Top 5 Considerations for Reusing Ink from the Screen

April 9, 2014 at 4:49 pm Leave a comment

Filthy-Ink-Kitchen-3I sometimes get calls from customers who have problems printing due to the ink being too thick or clogging their screens. Although I can’t rule out the occurrence of a manufacturing glitch, I find that 95% of the time, the ink is not from a just-opened bucket.

After speaking with these screen printers a bit more, I usually pinpoint several problems that may have occurred when re-using or storing the ink. Below are five tips (published in Impressions Magazine) for screen printers to remember when trying to extend the usability of their inks.

1. Debris and lint from handling T-shirts, air blowing, etc., can easily get into open ink buckets, and even ink that is in the screen, and contaminate it, which is part of the clogging issue. Large printing facilities are especially prone to having a lot of lint floating around the plant and should be aware of this issue.

Screen mesh actually can act as a filter for such contaminates because it captures them during the screen printing process. In fact, it is used as a filter medium in other manufacturing environments.

2. To keep the inks handy or close by during the screen printing process, many printers often keep their ink buckets near the printing area. They don’t realize the buckets may be placed too closely to a flash unit or even the dryer. Heat is detrimental to plastisol inks, as it can cause them to gel or solidify.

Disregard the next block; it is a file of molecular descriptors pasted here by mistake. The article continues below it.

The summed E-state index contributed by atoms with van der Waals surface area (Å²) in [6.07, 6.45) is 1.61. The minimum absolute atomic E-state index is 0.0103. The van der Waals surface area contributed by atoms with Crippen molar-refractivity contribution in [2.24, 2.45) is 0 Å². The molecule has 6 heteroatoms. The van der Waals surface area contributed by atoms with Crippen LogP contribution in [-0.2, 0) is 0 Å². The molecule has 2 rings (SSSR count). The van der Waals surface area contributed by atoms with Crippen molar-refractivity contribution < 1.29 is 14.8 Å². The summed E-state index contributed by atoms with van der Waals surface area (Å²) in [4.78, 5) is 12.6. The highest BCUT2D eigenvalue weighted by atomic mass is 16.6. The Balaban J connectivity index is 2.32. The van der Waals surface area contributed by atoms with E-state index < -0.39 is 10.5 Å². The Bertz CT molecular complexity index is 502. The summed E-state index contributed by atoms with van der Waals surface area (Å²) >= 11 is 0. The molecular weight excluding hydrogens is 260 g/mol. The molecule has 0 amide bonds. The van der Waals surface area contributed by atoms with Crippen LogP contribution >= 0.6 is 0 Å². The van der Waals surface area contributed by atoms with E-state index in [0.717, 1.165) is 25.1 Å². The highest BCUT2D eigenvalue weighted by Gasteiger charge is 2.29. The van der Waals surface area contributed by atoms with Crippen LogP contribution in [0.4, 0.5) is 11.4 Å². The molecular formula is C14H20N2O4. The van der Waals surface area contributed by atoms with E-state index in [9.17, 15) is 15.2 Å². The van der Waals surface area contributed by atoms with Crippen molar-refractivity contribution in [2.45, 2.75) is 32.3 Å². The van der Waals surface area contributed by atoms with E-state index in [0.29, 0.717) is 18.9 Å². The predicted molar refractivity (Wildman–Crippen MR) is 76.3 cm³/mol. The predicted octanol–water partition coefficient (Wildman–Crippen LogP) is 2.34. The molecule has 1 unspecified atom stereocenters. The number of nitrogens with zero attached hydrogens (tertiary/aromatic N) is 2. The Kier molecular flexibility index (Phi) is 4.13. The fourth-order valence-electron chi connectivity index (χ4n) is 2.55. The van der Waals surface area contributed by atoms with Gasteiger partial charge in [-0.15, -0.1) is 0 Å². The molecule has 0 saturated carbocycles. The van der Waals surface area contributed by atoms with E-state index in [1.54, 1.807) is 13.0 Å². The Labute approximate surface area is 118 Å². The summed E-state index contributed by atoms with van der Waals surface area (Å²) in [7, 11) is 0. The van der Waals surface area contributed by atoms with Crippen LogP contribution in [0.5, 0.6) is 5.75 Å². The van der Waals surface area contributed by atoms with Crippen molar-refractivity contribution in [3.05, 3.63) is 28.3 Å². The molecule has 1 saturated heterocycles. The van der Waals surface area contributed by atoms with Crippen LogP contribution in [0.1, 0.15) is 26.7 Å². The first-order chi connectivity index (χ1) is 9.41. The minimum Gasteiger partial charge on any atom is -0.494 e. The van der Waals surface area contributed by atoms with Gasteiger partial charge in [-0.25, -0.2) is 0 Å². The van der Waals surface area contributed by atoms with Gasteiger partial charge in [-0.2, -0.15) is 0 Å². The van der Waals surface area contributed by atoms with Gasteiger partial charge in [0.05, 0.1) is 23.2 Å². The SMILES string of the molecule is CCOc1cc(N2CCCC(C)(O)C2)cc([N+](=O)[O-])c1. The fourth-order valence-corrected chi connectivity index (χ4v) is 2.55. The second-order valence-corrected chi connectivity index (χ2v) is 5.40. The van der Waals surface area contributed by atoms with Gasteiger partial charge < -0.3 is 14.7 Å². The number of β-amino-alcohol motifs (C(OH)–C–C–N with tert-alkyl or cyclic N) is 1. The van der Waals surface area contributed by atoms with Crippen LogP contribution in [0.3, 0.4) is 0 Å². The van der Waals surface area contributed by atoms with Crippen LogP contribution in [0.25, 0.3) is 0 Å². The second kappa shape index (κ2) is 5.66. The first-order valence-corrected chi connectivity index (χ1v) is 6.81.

Once the ink has solidified, the process cannot be reversed with thinners. Adding reducers only provides a false sense of security, and adding thinners can create unbalanced ink that cannot be cured or creates other problems.

3. When running screen printing machines at high speeds, be aware that the platens and screens also heat up and can cause the ink in the screen to gel, especially if the screens are located next to the flash-cure station.

4. After scooping the necessary amount of ink from the bucket for use, remember to place the lid back on and close it. This simple action alone could go a long way to extending the life of your ink. Contamination from lint and debris will be lessened, thus keeping the ink more pristine.

5. If there is leftover ink in the screen, do not scoop it back into the original bucket. Instead, put it into an empty quart container and keep it for emergency use. Placing used ink back into a bucket with a pristine batch will contaminate the ink and cause issues later.

In order to limit waste, put a smaller amount of ink on the screen rather than using a huge glob when starting a job. It’s better to add new ink more frequently to the screen rather than storing a lot of used ink, especially during long production runs.

Kieth Stevens is the Western regional sales manager for International Coatings. He has been teaching screen printing for more than 35 years and is a regular contributor to International Coatings’ blogs.

International Coatings manufactures a complete line of phthalate-compliant screen printing inks, including a wide variety of whites, specialty inks, special effects inks, color matching systems, additives and reducers. For more information on our products, please visit our website at

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